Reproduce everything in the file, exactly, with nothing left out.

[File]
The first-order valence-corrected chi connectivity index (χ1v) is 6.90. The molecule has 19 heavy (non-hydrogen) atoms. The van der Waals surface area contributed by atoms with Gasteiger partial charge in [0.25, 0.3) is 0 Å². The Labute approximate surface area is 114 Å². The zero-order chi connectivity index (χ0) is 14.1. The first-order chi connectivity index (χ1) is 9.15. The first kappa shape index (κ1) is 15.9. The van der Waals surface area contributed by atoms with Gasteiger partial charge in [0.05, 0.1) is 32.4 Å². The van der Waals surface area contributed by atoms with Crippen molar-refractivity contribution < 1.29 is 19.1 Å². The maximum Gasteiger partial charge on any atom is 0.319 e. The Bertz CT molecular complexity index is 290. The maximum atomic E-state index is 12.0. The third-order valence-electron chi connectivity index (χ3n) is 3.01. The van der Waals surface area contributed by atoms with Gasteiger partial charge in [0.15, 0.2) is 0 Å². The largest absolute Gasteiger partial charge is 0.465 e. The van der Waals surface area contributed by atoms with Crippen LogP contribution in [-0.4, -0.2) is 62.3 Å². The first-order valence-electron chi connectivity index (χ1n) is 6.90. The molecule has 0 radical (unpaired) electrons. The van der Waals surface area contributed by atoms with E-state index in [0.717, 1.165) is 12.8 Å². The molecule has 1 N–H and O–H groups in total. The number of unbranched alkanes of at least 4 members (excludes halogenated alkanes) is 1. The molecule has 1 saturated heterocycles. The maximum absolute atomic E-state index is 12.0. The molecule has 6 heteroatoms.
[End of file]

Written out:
The first-order valence-corrected chi connectivity index (χ1v) is 6.90. The molecule has 19 heavy (non-hydrogen) atoms. The van der Waals surface area contributed by atoms with Gasteiger partial charge in [0.25, 0.3) is 0 Å². The Labute approximate surface area is 114 Å². The zero-order chi connectivity index (χ0) is 14.1. The first-order chi connectivity index (χ1) is 9.15. The first kappa shape index (κ1) is 15.9. The van der Waals surface area contributed by atoms with Gasteiger partial charge in [0.05, 0.1) is 32.4 Å². The van der Waals surface area contributed by atoms with Crippen molar-refractivity contribution < 1.29 is 19.1 Å². The maximum Gasteiger partial charge on any atom is 0.319 e. The Bertz CT molecular complexity index is 290. The maximum atomic E-state index is 12.0. The third-order valence-electron chi connectivity index (χ3n) is 3.01. The van der Waals surface area contributed by atoms with Gasteiger partial charge in [0.15, 0.2) is 0 Å². The largest absolute Gasteiger partial charge is 0.465 e. The van der Waals surface area contributed by atoms with Crippen LogP contribution in [-0.4, -0.2) is 62.3 Å². The first-order valence-electron chi connectivity index (χ1n) is 6.90. The molecule has 0 radical (unpaired) electrons. The van der Waals surface area contributed by atoms with E-state index in [0.717, 1.165) is 12.8 Å². The molecule has 1 N–H and O–H groups in total. The number of unbranched alkanes of at least 4 members (excludes halogenated alkanes) is 1. The molecule has 1 saturated heterocycles. The maximum absolute atomic E-state index is 12.0. The molecule has 6 heteroatoms.